Mozart 40 & 41/Douglas Boyd

0 of 5 stars

Symphony No.40 in G minor, K550
Symphony No.41 in C, K551

Manchester Camerata
Douglas Boyd

Recorded on 4 February 2006 in The Bridgewater Hall, Manchester

Reviewed by: Antony Hodgson

Reviewed: August 2006
AV 2107
Duration: 64 minutes

The first two and a half bars of Symphony 40 immediately give two pointers regarding what to expect. Firstly the tempo is ideally fast – a true Molto allegro as the booklet and many scores have it (other scores denote Allegro molto). The tempo is virtually as fast as the thrilling speed adopted by Furtwängler in his Vienna Philharmonic recording. Less exciting is the expressive, but unmarked crescendo in which the opening phrases are played (Mozart required the whole passage to be piano). No matter, there is fire here and the balancing is immaculate. What a pity however that Boyd uses the revised score. Those two added clarinets always have the effect of smoothing out the drama. They detract from the cutting edge of the many thrusting oboe melodies and lower the tension. I have never understood why Mozart should have made this revision. Even in the 1948 sound provided for Furtwängler where the winds do not have the presence of the new recording, the original wind scoring provides the ideal texture for this angry music.

Given this proviso the performance keeps the attention and the flowing slow movement convinces at a swift but controlled pace, but then comes the Minuet and – oh dear! The movement commences at a most uncomfortably fast pace. This is not the Allegretto that my edition of the score, all written references to hand and all the recordings of the work in my possession give as the tempo marking. Full marks to Avie however – for realising the nature of the performance, so the booklet calls it Allegro anyway! Mind you, that state of affairs does not last: at the start of the Trio there is an illogical hesitation and the Trio enters, not only four beats late but at a grossly reduced speed. This is ‘slowing down for the hard bit’ with a vengeance. Inevitably the return of the Minuet causes a further problem – it arrives a bar late and gallops through at the original over-fast speed. I really thought that this old-fashioned and outworn habit of making two tempo shifts during a Minuet and Trio had died out 30 or 40 years ago, but one or two conductors have recently perpetrated this eccentric indulgence. The finale is unhurried but rhythmically alive with, again, excellent playing.

I was left wondering if the ‘Jupiter’ would perhaps be more acceptable. Expressiveness in the first movement is certainly within accepted limits and the addition of a crescendo to some upward string rushes actually enhances the melodic line. Fractionally delayed pauses do no harm and indeed often add point the drama. Thoughtful conducting here displays both the grandeur and the emotion of the music. In the slow movement Boyd again keeps the music flowing elegantly – an ideal Andante cantabile, many a slower version can seem overlong. The Minuet – marked Allegretto again – starts with bright phrasing and bouncing rhythm but the start of the Trio section is once again delayed – this time by one complete bar (but at least this means that the rhythm is continuous). However a different eccentricity now arises. Although the first two chords of the Trio are just about ‘in tempo’, the last two notes of bar 61 are much slowed, as are the first two notes of bar 62. The music suddenly returns to tempo on the next note. Did my ears deceive me? I checked the identical passage on the repeat. Amazingly the music remains ‘in tempo’ on the repeat. Twice more this phrase is due to return and the next appearance is ‘in tempo’ too, but at its final arrival just two of the four notes are slowed. Concern increases as the return of the Minuet section approaches – what will happen this time? I suppose something eccentric was inevitable and it takes the form of the first note of this repetition entering just over five beats late. As the music continued the confident playing impressed more and more. The finale is a most demanding movement and the playing here is superb. Mozart’s intricate fugal patterns are clearly defined and the driving rhythm is exhilarating. Boyd rightly chooses to make both repeats – not too often done but the structure of this movement demands it.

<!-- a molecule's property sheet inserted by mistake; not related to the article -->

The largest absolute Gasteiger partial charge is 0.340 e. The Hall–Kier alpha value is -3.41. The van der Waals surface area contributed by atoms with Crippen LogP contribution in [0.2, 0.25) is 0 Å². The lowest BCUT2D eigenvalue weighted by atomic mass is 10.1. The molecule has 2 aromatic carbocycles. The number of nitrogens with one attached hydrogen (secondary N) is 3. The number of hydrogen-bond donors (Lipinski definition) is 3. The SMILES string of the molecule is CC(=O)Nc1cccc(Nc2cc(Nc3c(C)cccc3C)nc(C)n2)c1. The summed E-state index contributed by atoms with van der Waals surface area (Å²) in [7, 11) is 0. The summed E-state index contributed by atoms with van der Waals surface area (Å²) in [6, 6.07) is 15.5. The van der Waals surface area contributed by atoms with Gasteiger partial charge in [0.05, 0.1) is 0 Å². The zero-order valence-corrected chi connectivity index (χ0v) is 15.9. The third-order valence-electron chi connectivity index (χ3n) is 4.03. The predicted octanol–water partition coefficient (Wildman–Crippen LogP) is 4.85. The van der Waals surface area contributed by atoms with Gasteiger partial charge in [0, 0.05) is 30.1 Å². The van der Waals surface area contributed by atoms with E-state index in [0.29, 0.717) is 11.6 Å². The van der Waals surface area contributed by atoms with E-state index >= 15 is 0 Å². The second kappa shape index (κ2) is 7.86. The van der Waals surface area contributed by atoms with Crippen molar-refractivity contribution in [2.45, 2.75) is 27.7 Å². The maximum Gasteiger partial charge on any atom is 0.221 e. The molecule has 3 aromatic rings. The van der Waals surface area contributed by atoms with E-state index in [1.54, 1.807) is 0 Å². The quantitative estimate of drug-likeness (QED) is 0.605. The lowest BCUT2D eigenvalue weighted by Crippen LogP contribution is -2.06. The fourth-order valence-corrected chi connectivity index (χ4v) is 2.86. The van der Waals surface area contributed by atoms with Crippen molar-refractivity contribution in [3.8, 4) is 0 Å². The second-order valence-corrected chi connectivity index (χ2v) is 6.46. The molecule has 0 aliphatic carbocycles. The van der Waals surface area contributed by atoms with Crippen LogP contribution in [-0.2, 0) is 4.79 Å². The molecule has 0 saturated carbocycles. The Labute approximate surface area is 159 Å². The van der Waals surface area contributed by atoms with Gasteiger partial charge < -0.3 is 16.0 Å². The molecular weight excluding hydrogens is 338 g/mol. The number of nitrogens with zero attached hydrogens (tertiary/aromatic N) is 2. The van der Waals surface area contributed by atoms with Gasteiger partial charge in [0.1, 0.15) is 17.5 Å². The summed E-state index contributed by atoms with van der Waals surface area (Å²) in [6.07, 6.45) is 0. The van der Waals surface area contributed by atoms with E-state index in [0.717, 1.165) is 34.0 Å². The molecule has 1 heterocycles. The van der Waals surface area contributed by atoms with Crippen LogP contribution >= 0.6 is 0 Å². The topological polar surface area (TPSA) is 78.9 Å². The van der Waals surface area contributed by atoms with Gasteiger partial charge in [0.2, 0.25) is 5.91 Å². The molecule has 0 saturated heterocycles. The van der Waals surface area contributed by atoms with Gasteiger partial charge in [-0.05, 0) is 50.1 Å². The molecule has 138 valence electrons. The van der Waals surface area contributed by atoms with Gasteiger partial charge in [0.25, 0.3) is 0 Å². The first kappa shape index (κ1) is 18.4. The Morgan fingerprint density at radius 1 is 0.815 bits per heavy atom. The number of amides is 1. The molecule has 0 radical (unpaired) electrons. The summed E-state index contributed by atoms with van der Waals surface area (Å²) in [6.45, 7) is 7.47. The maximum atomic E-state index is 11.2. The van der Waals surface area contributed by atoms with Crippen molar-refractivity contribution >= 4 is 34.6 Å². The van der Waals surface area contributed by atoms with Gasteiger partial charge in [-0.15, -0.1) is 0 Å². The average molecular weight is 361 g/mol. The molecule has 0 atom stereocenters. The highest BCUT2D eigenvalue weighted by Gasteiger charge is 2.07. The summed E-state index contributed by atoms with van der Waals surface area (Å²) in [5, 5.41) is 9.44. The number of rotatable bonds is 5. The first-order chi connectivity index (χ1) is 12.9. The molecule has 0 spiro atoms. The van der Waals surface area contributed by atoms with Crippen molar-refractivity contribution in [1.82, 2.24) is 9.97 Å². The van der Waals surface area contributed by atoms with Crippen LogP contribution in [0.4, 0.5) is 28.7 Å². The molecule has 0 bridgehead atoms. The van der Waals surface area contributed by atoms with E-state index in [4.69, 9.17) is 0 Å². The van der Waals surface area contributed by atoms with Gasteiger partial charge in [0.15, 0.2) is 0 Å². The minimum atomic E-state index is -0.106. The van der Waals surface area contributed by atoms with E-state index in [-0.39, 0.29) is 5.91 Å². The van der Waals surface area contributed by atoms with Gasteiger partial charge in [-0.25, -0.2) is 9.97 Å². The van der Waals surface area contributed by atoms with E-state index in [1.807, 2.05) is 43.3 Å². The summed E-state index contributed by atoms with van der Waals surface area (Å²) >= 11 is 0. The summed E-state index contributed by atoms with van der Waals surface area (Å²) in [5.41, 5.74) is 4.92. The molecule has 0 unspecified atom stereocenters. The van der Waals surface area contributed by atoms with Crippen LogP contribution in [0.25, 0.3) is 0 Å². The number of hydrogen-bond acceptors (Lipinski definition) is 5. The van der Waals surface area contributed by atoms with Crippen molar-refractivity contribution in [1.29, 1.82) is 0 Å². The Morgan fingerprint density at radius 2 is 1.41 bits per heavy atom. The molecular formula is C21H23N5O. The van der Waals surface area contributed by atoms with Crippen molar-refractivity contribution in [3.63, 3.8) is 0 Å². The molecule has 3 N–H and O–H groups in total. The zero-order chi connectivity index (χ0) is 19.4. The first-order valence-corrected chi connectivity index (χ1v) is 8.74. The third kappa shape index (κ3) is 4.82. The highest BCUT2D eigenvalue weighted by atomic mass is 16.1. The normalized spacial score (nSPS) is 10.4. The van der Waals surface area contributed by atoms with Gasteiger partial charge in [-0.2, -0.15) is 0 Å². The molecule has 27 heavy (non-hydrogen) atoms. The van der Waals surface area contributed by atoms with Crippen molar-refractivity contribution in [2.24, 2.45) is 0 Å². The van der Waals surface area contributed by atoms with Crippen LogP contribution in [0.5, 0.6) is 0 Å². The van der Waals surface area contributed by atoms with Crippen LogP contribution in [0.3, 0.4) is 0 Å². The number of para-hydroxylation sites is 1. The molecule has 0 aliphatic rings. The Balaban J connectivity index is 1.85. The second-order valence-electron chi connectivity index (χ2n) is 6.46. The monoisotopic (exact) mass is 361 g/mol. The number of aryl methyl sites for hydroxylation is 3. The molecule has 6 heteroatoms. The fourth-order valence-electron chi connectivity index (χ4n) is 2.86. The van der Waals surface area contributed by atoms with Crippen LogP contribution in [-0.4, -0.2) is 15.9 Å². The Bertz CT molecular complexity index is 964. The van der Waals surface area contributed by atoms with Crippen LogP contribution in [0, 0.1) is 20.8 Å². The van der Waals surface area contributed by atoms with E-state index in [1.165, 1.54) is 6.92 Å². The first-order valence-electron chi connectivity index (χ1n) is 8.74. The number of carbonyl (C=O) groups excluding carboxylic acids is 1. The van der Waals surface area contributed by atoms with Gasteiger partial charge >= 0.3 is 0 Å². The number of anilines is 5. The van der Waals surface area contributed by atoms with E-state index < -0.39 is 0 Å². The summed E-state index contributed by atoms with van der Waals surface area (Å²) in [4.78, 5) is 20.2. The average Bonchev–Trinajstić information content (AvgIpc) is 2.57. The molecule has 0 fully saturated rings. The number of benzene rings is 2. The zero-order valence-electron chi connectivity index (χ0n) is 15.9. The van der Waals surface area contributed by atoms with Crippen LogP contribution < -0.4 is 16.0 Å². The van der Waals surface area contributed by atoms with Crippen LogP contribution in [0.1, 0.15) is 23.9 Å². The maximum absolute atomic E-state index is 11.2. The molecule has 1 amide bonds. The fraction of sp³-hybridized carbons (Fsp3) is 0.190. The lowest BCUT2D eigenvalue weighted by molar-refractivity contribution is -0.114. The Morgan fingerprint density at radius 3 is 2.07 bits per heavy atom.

How sad that so much excellent playing in these two performances should be undermined by eccentric fussiness at a few points in both Minuets. Being dance movements, regularity of rhythm should have been an important feature of performance.

In all I was much impressed by the orchestral playing and the well-balanced (live) recording. I feel sure there will be performances from this source without niggling impositions of the conductor’s will. Boyd would probably give magnificent renderings of Mozart’s ‘Paris’ and ‘Prague’ Symphonies: after all they contain no minuets.

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